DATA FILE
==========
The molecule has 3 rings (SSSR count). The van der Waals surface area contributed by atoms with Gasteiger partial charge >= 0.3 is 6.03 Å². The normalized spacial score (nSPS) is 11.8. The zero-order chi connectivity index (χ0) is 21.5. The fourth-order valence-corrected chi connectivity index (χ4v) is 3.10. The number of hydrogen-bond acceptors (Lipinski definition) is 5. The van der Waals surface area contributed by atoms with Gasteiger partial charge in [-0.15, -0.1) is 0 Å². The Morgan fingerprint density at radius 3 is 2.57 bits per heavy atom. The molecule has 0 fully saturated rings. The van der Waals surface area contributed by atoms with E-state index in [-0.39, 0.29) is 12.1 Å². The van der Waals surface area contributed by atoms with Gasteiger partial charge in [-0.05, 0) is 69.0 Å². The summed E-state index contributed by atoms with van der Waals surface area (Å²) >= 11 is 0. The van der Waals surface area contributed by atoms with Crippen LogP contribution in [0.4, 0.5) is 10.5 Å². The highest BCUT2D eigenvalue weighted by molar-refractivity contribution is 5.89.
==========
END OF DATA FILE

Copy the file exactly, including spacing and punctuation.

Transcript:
The molecule has 3 rings (SSSR count). The van der Waals surface area contributed by atoms with Gasteiger partial charge >= 0.3 is 6.03 Å². The normalized spacial score (nSPS) is 11.8. The zero-order chi connectivity index (χ0) is 21.5. The fourth-order valence-corrected chi connectivity index (χ4v) is 3.10. The number of hydrogen-bond acceptors (Lipinski definition) is 5. The van der Waals surface area contributed by atoms with Gasteiger partial charge in [-0.15, -0.1) is 0 Å². The Morgan fingerprint density at radius 3 is 2.57 bits per heavy atom. The molecule has 0 fully saturated rings. The van der Waals surface area contributed by atoms with E-state index in [-0.39, 0.29) is 12.1 Å². The van der Waals surface area contributed by atoms with Gasteiger partial charge in [-0.05, 0) is 69.0 Å². The summed E-state index contributed by atoms with van der Waals surface area (Å²) >= 11 is 0. The van der Waals surface area contributed by atoms with Crippen LogP contribution in [0.4, 0.5) is 10.5 Å². The highest BCUT2D eigenvalue weighted by molar-refractivity contribution is 5.89.